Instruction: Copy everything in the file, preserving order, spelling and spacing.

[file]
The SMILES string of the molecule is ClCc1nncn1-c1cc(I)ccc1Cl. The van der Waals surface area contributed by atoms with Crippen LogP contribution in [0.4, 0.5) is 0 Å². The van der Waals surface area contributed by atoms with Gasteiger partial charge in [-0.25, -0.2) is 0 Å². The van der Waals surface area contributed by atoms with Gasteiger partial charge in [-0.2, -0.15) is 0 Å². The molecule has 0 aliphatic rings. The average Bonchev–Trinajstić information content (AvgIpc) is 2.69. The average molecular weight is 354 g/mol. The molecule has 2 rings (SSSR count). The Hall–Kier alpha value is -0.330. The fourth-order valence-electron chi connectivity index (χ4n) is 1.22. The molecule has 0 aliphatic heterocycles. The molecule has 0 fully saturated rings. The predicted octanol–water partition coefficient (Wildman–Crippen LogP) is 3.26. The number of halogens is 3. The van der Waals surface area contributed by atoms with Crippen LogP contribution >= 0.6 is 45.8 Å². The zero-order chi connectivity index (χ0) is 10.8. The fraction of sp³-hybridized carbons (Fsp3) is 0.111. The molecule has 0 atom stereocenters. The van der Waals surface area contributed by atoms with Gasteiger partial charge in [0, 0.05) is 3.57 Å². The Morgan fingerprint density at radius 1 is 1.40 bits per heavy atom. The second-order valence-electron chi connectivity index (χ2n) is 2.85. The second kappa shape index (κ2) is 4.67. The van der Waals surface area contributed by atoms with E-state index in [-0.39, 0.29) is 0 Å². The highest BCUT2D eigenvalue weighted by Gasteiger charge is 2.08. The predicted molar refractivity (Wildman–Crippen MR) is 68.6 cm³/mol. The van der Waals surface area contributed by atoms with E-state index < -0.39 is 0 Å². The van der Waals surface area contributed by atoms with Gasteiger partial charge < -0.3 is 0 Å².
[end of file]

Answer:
The SMILES string of the molecule is ClCc1nncn1-c1cc(I)ccc1Cl. The van der Waals surface area contributed by atoms with Crippen LogP contribution in [0.4, 0.5) is 0 Å². The van der Waals surface area contributed by atoms with Gasteiger partial charge in [-0.25, -0.2) is 0 Å². The van der Waals surface area contributed by atoms with Gasteiger partial charge in [-0.2, -0.15) is 0 Å². The molecule has 0 aliphatic rings. The average Bonchev–Trinajstić information content (AvgIpc) is 2.69. The average molecular weight is 354 g/mol. The molecule has 2 rings (SSSR count). The Hall–Kier alpha value is -0.330. The fourth-order valence-electron chi connectivity index (χ4n) is 1.22. The molecule has 0 aliphatic heterocycles. The molecule has 0 fully saturated rings. The predicted octanol–water partition coefficient (Wildman–Crippen LogP) is 3.26. The number of halogens is 3. The van der Waals surface area contributed by atoms with Crippen LogP contribution >= 0.6 is 45.8 Å². The zero-order chi connectivity index (χ0) is 10.8. The fraction of sp³-hybridized carbons (Fsp3) is 0.111. The molecule has 0 atom stereocenters. The van der Waals surface area contributed by atoms with Gasteiger partial charge in [0, 0.05) is 3.57 Å². The Morgan fingerprint density at radius 1 is 1.40 bits per heavy atom. The second-order valence-electron chi connectivity index (χ2n) is 2.85. The second kappa shape index (κ2) is 4.67. The van der Waals surface area contributed by atoms with E-state index in [-0.39, 0.29) is 0 Å². The highest BCUT2D eigenvalue weighted by Gasteiger charge is 2.08. The predicted molar refractivity (Wildman–Crippen MR) is 68.6 cm³/mol. The van der Waals surface area contributed by atoms with E-state index < -0.39 is 0 Å². The van der Waals surface area contributed by atoms with Gasteiger partial charge < -0.3 is 0 Å².